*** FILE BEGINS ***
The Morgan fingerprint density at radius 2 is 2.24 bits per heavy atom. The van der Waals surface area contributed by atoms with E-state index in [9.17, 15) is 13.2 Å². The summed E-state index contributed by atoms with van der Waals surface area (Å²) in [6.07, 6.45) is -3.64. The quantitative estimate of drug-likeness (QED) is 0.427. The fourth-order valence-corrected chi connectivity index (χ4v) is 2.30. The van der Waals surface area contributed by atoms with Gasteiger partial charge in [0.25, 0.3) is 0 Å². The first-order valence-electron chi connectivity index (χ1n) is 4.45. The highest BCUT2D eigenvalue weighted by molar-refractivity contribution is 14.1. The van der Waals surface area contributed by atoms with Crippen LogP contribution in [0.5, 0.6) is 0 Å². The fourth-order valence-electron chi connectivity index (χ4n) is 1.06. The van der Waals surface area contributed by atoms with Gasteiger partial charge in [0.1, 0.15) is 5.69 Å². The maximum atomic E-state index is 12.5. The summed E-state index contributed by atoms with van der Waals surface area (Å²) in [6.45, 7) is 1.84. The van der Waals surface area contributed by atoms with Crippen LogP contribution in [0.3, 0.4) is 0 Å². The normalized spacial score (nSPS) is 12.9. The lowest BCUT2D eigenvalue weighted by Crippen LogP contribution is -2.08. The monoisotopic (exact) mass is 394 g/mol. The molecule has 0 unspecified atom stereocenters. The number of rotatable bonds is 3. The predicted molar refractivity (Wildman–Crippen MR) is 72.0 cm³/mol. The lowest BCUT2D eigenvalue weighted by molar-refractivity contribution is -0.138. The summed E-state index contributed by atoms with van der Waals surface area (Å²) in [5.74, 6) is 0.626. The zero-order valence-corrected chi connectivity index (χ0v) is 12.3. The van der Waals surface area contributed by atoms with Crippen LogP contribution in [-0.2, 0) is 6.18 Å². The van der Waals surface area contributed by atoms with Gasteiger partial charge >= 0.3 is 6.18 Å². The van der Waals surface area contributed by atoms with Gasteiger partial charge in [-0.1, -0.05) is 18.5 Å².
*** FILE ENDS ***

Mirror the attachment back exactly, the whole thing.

The Morgan fingerprint density at radius 2 is 2.24 bits per heavy atom. The van der Waals surface area contributed by atoms with E-state index in [9.17, 15) is 13.2 Å². The summed E-state index contributed by atoms with van der Waals surface area (Å²) in [6.07, 6.45) is -3.64. The quantitative estimate of drug-likeness (QED) is 0.427. The fourth-order valence-corrected chi connectivity index (χ4v) is 2.30. The van der Waals surface area contributed by atoms with Gasteiger partial charge in [0.25, 0.3) is 0 Å². The first-order valence-electron chi connectivity index (χ1n) is 4.45. The highest BCUT2D eigenvalue weighted by molar-refractivity contribution is 14.1. The van der Waals surface area contributed by atoms with Crippen LogP contribution in [0.5, 0.6) is 0 Å². The fourth-order valence-electron chi connectivity index (χ4n) is 1.06. The van der Waals surface area contributed by atoms with Gasteiger partial charge in [0.1, 0.15) is 5.69 Å². The maximum atomic E-state index is 12.5. The summed E-state index contributed by atoms with van der Waals surface area (Å²) in [6.45, 7) is 1.84. The van der Waals surface area contributed by atoms with Crippen LogP contribution in [0.3, 0.4) is 0 Å². The normalized spacial score (nSPS) is 12.9. The lowest BCUT2D eigenvalue weighted by Crippen LogP contribution is -2.08. The monoisotopic (exact) mass is 394 g/mol. The molecule has 0 unspecified atom stereocenters. The number of rotatable bonds is 3. The predicted molar refractivity (Wildman–Crippen MR) is 72.0 cm³/mol. The lowest BCUT2D eigenvalue weighted by molar-refractivity contribution is -0.138. The summed E-state index contributed by atoms with van der Waals surface area (Å²) in [5.74, 6) is 0.626. The zero-order valence-corrected chi connectivity index (χ0v) is 12.3. The van der Waals surface area contributed by atoms with Crippen LogP contribution in [-0.2, 0) is 6.18 Å². The van der Waals surface area contributed by atoms with Gasteiger partial charge >= 0.3 is 6.18 Å². The van der Waals surface area contributed by atoms with Gasteiger partial charge in [-0.1, -0.05) is 18.5 Å².